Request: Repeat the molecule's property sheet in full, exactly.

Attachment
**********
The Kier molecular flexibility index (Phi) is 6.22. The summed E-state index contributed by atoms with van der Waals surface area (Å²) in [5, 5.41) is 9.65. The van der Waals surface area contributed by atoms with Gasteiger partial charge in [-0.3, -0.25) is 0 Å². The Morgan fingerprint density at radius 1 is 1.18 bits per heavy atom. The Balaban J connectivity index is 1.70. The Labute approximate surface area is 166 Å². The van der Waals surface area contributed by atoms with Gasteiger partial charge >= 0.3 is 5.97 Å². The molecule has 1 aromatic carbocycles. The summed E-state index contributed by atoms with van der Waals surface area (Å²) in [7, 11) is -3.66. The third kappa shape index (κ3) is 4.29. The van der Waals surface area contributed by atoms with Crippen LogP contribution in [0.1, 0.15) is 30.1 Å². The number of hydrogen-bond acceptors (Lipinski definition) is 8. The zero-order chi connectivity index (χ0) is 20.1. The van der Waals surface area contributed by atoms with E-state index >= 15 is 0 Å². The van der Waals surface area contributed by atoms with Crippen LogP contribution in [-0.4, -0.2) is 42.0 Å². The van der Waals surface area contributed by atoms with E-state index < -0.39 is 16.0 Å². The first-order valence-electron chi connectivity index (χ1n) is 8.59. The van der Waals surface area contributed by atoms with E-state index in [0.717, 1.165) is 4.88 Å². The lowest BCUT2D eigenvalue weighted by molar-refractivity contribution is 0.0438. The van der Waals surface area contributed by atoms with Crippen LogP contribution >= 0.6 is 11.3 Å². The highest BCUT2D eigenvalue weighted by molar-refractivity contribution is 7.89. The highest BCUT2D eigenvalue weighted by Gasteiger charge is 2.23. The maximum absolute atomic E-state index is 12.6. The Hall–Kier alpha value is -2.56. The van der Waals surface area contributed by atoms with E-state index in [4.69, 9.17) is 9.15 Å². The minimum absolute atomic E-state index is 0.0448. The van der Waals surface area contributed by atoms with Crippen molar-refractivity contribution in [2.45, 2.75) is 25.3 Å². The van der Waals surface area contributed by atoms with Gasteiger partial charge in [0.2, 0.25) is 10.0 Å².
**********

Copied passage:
The Kier molecular flexibility index (Phi) is 6.22. The summed E-state index contributed by atoms with van der Waals surface area (Å²) in [5, 5.41) is 9.65. The van der Waals surface area contributed by atoms with Gasteiger partial charge in [-0.3, -0.25) is 0 Å². The Morgan fingerprint density at radius 1 is 1.18 bits per heavy atom. The Balaban J connectivity index is 1.70. The Labute approximate surface area is 166 Å². The van der Waals surface area contributed by atoms with Gasteiger partial charge >= 0.3 is 5.97 Å². The molecule has 1 aromatic carbocycles. The summed E-state index contributed by atoms with van der Waals surface area (Å²) in [7, 11) is -3.66. The third kappa shape index (κ3) is 4.29. The van der Waals surface area contributed by atoms with Crippen LogP contribution in [0.1, 0.15) is 30.1 Å². The number of hydrogen-bond acceptors (Lipinski definition) is 8. The zero-order chi connectivity index (χ0) is 20.1. The van der Waals surface area contributed by atoms with E-state index >= 15 is 0 Å². The van der Waals surface area contributed by atoms with Crippen LogP contribution in [-0.4, -0.2) is 42.0 Å². The van der Waals surface area contributed by atoms with E-state index < -0.39 is 16.0 Å². The first-order valence-electron chi connectivity index (χ1n) is 8.59. The van der Waals surface area contributed by atoms with E-state index in [0.717, 1.165) is 4.88 Å². The lowest BCUT2D eigenvalue weighted by molar-refractivity contribution is 0.0438. The van der Waals surface area contributed by atoms with Crippen LogP contribution >= 0.6 is 11.3 Å². The highest BCUT2D eigenvalue weighted by molar-refractivity contribution is 7.89. The highest BCUT2D eigenvalue weighted by Gasteiger charge is 2.23. The maximum absolute atomic E-state index is 12.6. The Hall–Kier alpha value is -2.56. The van der Waals surface area contributed by atoms with E-state index in [4.69, 9.17) is 9.15 Å². The minimum absolute atomic E-state index is 0.0448. The van der Waals surface area contributed by atoms with Crippen molar-refractivity contribution in [2.45, 2.75) is 25.3 Å². The van der Waals surface area contributed by atoms with Gasteiger partial charge in [0.2, 0.25) is 10.0 Å².